October is National Bullying Prevention Month, and in the coming weeks organizations and schools across the country
will raise awareness around the issue. It’s a time when teachers, parents and administrators hope to turn the tide on a subject that has been around as long as children themselves.
I’m a father of four, three of whom are between the ages of four and 10. While I encountered bullies growing up in elementary school, bullying hasn’t been something that I’ve focused much of my attention on as a parent. That all changed one day recently when my family was confronted with the issue. But not for the reason that you might think: To my surprise, my child was the one doing the bullying
One evening after school, we received a call from our daughter’s teacher. She told us that several girls at the school had formed an exclusive group with the express purpose of excluding another young lady in the class. When a disagreement between two classmates turned ugly, our daughter, who is 10, wasn’t strong enough in the moment to resist the temptation of joining the crowd.
Thankfully, one of the students in the group was bold enough to approach a teacher to alert her to what was going on. The teacher immediately pulled all of the girls in to find out what was the source of the disagreement. She then informed the parents so we could all have candid conversations at home to ensure that this behavior didn’t continue.
As parents, I think there’s often an inability to see our children as the ones on the wrong side of situations like this. So at first my wife and I were surprised. Could our sweet, tender child really be involved in such an activity? The answer is yes. Like in so many bullying situations, our daughter was caught being a follower instead of a leader. I’m sure our daughter had a deep-seated feeling of wanting to belong with the larger group of girls, or perhaps feared being next on the list to be ostracized.
We sat our 10-year-old down and explained that her behavior was unacceptable. At first, she didn’t see herself as a bully. She reasoned that somehow the victim was responsible because she was not well-liked. Our initial discussion with her seemed to fall on deaf ears.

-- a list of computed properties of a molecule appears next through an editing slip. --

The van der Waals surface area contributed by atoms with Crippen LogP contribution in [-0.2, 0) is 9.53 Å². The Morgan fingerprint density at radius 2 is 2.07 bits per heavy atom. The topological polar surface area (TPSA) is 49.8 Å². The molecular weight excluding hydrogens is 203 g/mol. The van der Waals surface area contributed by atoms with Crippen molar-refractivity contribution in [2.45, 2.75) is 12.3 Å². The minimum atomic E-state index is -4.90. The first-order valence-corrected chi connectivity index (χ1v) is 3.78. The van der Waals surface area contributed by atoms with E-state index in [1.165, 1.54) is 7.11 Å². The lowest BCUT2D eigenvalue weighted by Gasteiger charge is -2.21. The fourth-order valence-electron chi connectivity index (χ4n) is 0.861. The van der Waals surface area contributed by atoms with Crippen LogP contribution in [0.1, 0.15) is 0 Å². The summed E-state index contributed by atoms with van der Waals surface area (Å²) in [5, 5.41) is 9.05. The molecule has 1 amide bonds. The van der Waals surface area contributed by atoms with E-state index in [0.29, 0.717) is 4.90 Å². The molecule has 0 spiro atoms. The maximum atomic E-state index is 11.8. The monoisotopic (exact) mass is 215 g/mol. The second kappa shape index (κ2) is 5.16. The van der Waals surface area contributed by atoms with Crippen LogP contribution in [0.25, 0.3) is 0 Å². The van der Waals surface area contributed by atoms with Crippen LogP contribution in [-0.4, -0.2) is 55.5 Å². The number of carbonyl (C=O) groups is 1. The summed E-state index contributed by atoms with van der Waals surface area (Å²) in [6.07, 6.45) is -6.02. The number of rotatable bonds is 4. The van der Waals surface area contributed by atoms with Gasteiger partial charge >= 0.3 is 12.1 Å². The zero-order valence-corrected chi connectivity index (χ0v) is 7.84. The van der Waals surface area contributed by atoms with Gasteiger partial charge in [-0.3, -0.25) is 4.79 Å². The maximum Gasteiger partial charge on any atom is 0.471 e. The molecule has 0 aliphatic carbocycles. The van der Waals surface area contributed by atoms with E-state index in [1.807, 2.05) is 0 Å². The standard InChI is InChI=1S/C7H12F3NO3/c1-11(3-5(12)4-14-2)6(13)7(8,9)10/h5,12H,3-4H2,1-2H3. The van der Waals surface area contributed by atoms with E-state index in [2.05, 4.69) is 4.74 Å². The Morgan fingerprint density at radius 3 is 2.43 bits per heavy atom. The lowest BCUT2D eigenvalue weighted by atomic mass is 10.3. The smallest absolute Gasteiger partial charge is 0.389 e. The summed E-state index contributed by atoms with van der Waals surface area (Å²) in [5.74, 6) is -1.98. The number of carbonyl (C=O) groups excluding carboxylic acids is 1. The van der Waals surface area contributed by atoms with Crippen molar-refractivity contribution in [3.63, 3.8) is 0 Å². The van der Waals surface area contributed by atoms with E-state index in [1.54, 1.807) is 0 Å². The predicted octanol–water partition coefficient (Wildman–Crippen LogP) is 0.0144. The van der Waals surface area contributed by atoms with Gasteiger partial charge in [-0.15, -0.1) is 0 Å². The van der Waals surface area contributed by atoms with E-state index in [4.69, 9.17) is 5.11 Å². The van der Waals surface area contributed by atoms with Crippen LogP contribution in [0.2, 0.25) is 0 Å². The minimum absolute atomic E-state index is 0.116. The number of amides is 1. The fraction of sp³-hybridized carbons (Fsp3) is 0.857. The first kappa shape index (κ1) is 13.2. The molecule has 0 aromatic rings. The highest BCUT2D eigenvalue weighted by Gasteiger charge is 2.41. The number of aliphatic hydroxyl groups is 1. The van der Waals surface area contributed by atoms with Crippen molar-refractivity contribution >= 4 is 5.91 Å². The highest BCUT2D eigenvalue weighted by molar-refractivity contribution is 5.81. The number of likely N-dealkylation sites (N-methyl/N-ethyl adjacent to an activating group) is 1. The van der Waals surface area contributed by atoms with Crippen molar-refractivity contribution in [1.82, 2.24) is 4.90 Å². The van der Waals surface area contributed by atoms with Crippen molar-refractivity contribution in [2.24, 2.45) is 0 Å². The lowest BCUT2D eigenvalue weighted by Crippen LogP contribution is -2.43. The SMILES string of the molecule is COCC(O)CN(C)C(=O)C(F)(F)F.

We took more time to explain that starting a club with the sole mission of excluding another student is mean-spirited. We also reemphasized the importance of being a leader and making decisions that may not be popular with her peers. As the conversation evolved, she slowly started to see the source of our concern and how the actions of her and her friends were so eerily similar to the mean girls who appear on episodes of her favorite TV shows.
Meanwhile, as we reached out to other parents to see what they heard from their children, we became concerned that some didn’t see the incident as a big deal. But it was a big deal for us. Physical intimidation is not the only form of bullying. We know that gossiping and intentionally alienating a classmate can also be emotionally damaging. More than 160,000 students stay home from school each day because of bullying. We wanted to make sure our daughter did not cause another child to be included in that number.
For other children, who may be afraid to alert adults, or who may face the rising incidents of cyberbullying with no place to go, this month is for you. As adults, we have the obligation to make sure that the children in our families and around us don’t get bullied, and also that they are not the ones carrying out the bullying activities. We have to be the voice of the village that lets them know that we care about them and that, although children are mean, their lives will become so much bigger than what they were experiencing in their early education years. We also have to provide them with enough trust and confidence that, if they do come to us, we all take the situation seriously.
In my personal effort to lend my voice, I recently partnered with actor/rapper Tray Chaney (best know for playing Poot on the HBO drama “The Wire”) to create the visual for his anti-bullying anthem, “Mike Bully (Stand Up For Our Future)” (see below). We hope that this song will reach children and provide that courage when adults are unable to reach them.
Along with his wife, Ronnie, Lamar Tyler is co-creator of the award-winning Web site BlackandMarriedWithKids.com. They have also created several documentaries, including their latest release, “Still Standing”, in an effort to provide positive images of marriage and parenting in the African American community. Lamar is the father of four children and currently resides in the Atlanta area.